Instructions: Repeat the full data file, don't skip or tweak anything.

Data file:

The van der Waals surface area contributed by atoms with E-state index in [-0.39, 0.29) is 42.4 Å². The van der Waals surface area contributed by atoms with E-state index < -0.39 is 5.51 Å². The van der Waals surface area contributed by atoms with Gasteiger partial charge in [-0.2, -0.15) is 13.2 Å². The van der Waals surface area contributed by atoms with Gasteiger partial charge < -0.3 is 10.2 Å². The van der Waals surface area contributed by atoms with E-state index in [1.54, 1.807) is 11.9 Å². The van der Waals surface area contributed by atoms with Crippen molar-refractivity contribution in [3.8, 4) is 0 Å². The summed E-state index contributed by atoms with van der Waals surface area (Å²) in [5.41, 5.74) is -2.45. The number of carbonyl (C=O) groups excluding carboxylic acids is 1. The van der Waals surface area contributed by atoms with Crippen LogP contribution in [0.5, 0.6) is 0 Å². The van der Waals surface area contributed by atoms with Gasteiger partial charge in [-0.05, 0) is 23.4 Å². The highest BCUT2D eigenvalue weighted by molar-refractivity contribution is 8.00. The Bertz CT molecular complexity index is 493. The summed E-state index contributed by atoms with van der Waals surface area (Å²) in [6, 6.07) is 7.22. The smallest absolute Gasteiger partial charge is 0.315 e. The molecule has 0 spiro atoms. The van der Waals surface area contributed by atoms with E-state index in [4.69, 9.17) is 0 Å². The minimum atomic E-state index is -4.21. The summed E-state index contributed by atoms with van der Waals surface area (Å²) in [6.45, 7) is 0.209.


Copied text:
The van der Waals surface area contributed by atoms with E-state index in [-0.39, 0.29) is 42.4 Å². The van der Waals surface area contributed by atoms with E-state index < -0.39 is 5.51 Å². The van der Waals surface area contributed by atoms with Gasteiger partial charge in [-0.2, -0.15) is 13.2 Å². The van der Waals surface area contributed by atoms with Gasteiger partial charge < -0.3 is 10.2 Å². The van der Waals surface area contributed by atoms with E-state index in [1.54, 1.807) is 11.9 Å². The van der Waals surface area contributed by atoms with Crippen molar-refractivity contribution in [3.8, 4) is 0 Å². The summed E-state index contributed by atoms with van der Waals surface area (Å²) in [5.41, 5.74) is -2.45. The number of carbonyl (C=O) groups excluding carboxylic acids is 1. The van der Waals surface area contributed by atoms with Crippen LogP contribution in [0.5, 0.6) is 0 Å². The van der Waals surface area contributed by atoms with Gasteiger partial charge in [-0.05, 0) is 23.4 Å². The highest BCUT2D eigenvalue weighted by molar-refractivity contribution is 8.00. The Bertz CT molecular complexity index is 493. The summed E-state index contributed by atoms with van der Waals surface area (Å²) in [6, 6.07) is 7.22. The smallest absolute Gasteiger partial charge is 0.315 e. The molecule has 0 spiro atoms. The van der Waals surface area contributed by atoms with E-state index in [4.69, 9.17) is 0 Å². The minimum atomic E-state index is -4.21. The summed E-state index contributed by atoms with van der Waals surface area (Å²) in [6.45, 7) is 0.209.